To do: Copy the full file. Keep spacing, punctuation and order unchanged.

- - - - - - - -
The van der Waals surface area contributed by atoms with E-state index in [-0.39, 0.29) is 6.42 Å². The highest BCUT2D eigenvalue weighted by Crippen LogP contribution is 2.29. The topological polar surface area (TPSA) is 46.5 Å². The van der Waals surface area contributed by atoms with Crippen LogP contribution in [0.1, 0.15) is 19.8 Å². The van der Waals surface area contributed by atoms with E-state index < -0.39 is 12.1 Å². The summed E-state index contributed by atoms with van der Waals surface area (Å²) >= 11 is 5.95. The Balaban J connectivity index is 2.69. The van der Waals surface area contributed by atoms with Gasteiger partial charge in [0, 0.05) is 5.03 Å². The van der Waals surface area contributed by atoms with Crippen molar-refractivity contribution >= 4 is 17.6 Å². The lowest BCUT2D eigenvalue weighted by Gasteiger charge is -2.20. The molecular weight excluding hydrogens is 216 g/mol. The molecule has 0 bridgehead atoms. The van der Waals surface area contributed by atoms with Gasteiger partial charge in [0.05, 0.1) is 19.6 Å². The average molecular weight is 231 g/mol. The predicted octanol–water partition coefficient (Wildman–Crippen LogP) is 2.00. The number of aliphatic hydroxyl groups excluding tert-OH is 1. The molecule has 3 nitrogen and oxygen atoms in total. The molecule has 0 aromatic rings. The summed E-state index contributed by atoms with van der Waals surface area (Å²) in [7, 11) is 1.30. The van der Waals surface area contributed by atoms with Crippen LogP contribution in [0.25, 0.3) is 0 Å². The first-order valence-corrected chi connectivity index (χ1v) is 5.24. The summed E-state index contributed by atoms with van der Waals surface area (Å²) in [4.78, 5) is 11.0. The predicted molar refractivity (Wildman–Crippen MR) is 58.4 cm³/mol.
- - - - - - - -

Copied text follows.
The van der Waals surface area contributed by atoms with E-state index in [-0.39, 0.29) is 6.42 Å². The highest BCUT2D eigenvalue weighted by Crippen LogP contribution is 2.29. The topological polar surface area (TPSA) is 46.5 Å². The van der Waals surface area contributed by atoms with Crippen LogP contribution in [0.1, 0.15) is 19.8 Å². The van der Waals surface area contributed by atoms with E-state index < -0.39 is 12.1 Å². The summed E-state index contributed by atoms with van der Waals surface area (Å²) >= 11 is 5.95. The Balaban J connectivity index is 2.69. The van der Waals surface area contributed by atoms with Gasteiger partial charge in [0, 0.05) is 5.03 Å². The van der Waals surface area contributed by atoms with Crippen molar-refractivity contribution >= 4 is 17.6 Å². The lowest BCUT2D eigenvalue weighted by Gasteiger charge is -2.20. The molecular weight excluding hydrogens is 216 g/mol. The molecule has 0 bridgehead atoms. The van der Waals surface area contributed by atoms with Gasteiger partial charge in [0.05, 0.1) is 19.6 Å². The average molecular weight is 231 g/mol. The predicted octanol–water partition coefficient (Wildman–Crippen LogP) is 2.00. The number of aliphatic hydroxyl groups excluding tert-OH is 1. The molecule has 3 nitrogen and oxygen atoms in total. The molecule has 0 aromatic rings. The summed E-state index contributed by atoms with van der Waals surface area (Å²) in [7, 11) is 1.30. The van der Waals surface area contributed by atoms with Crippen LogP contribution in [0.25, 0.3) is 0 Å². The first-order valence-corrected chi connectivity index (χ1v) is 5.24. The summed E-state index contributed by atoms with van der Waals surface area (Å²) in [4.78, 5) is 11.0. The predicted molar refractivity (Wildman–Crippen MR) is 58.4 cm³/mol.